Since 1901, only nine shortstops age 37 or above hit over .270 in a season. Derek Jeter will qualify as the 10th player in that category next season, and the New York Yankees are well aware of that.

Sure, if you are going to bet on someone entering that group (that happens to include six Hall of Famers), it might as well be Jeter. For the Yankees, who have more money floating around than we can imagine, it is an easy bet to make.

But, then again, if Jeter only hit .270 as a 36-year-old, what should make the Yankees think he will do better as a 37-year-old?

As far as the Yankees are concerned, they have already made a bet. They offered Jeter three-years, $45 million. Jeter and his agent, on the other hand, don’t see this as a smart bet (as if it were their place to say).

Just how ridiculous is this getting? After Jeter surprised the Yankees by asking for four to five years, he decided he would go even further and say he wanted $92-96 million. Not only would that pay him more annually than what he signed for when he was 27-years-old, it would also pay him as much as his teammate, Alex Rodriguez.

And so begins the A-Rod/Jeter debate: 234 home runs vs. 631 home runs, three MVP awards vs. no MVP awards, one batting title vs. no batting titles. Sorry Jeter, it isn’t looking good for you.

But that won’t convince Jeter. “I may not have stats like A-Rod,” he will say. “But what about my intangibles? And what about all the seats I will fill when I am in pursuit of my 3,000th hit?”

Now, the Yankees are always open to business proposals, and nobody knows better than them how much money Jeter creates for the organization. However, for a team that has won 27 championships, they also know the benefits of winning a championship, and that is where Jeter falls out of the equation.

That is where we stand right now. Sadly for Jeter, everyone is starting to see that Jeter needs the Yankees much more than the Yankees need Jeter. Nobody is jumping out of their seats to sign a 36-year-old shortstop and, until now, Jeter thought he could rely on the Yankees to keep paying him.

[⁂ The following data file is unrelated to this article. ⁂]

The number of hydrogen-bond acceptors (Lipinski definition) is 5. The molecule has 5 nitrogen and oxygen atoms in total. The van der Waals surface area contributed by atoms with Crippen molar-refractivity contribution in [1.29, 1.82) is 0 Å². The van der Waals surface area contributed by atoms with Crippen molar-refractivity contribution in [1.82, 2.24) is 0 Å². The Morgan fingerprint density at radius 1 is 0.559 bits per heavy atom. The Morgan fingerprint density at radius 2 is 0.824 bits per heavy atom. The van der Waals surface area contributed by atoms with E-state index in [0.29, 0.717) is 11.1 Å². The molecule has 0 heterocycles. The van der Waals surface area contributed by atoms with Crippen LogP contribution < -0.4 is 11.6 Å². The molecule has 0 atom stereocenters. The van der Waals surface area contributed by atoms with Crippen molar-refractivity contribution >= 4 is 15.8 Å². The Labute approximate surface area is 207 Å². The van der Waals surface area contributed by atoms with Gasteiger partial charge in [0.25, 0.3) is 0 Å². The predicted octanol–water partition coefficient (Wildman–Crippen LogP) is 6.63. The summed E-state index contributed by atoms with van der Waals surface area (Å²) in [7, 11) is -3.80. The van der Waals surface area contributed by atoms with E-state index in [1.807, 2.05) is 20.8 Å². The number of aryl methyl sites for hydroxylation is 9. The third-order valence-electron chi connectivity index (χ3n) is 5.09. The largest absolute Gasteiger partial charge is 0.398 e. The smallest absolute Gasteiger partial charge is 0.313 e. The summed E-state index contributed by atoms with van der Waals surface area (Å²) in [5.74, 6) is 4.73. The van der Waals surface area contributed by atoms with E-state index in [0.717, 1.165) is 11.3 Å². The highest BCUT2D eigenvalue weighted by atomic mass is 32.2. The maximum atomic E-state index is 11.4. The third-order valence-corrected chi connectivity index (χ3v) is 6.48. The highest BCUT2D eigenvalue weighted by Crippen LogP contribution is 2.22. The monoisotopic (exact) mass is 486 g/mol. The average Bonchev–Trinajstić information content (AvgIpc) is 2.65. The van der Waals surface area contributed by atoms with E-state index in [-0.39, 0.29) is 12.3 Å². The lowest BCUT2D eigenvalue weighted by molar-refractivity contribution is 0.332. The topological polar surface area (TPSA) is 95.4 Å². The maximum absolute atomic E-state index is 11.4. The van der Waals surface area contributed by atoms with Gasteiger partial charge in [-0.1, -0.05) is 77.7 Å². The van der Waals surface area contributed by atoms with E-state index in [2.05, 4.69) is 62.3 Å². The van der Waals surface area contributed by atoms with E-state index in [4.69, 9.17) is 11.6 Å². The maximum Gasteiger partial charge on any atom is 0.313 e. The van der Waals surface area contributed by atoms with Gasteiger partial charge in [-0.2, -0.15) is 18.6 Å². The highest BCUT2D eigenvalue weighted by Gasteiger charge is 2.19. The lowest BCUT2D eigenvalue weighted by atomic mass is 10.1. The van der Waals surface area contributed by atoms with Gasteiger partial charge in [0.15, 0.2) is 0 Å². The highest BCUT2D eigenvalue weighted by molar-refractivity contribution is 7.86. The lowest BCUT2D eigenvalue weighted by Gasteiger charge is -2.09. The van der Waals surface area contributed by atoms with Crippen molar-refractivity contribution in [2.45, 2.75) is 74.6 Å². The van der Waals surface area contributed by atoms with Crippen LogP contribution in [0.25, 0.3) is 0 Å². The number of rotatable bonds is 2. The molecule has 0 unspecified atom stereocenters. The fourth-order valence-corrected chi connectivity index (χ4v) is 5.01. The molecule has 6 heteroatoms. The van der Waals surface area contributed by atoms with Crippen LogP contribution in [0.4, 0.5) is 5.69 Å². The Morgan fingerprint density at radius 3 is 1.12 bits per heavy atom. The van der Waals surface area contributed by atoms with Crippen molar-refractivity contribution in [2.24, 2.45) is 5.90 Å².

So we find ourselves locked in an epic battle. A battle between pride and power. 

The sad truth for Jeter is that he has no strong selling point. Sure, the Yankees would love to have him in pinstripes when he hits his 3,000th hit, but since when did the Yankees have trouble selling tickets?

What it comes down to is this:

The Yankees can always build a championship team, and they will win more championships without Jeter than they won with him. On the other hand, Jeter has no other team that will pay him $15 million for three years.

There is only one way for this to end. Both the Yankees and Jeter are serious about reaching an agreement. They just disagree on how to get there. In the end, only one thing will matter. Jeter wants to be a Yankee. Period.

The Yankees have all the leverage here. As Yankees general manager Brian Cashman has made clear, Jeter should take offers from other teams. He may do that, and he will find that no other team is going to give him the years or the money that he wants.

The only reason there is an argument is because Jeter knows how valuable he is in pinstripes. But once you take those pinstripes from him and give him a Giants jersey, for example, he is no longer worth eye-opening figures. Plus, if the Yankees remove themselves from the discussion, the competition is severely reduced.

Ultimately, Jeter will have to decide between one of the following two scenarios: (a) take a pay cut from the Yankees or (b) take a pay cut from a different team. 

We all know which one he will pick, but he better do it quickly. The longer he waits, the more pressure he puts on himself and the less money he will make. It’s no surprise the Yankees aren’t acting very urgently.

The lesson is simple. It is a lesson we learn every year and one the players always seem to forget. The guys with the money make the rules. Keep your ego out of it and you will make the money you deserve. Act as though you deserve more and you will find yourself wondering where it all went wrong.

Listen to Jess on What’s on Second: The Radio Hour Monday nights at 9 p.m. ET. Follow him on Twitter @jesskcoleman or send him an e-mail at

Read more MLB news on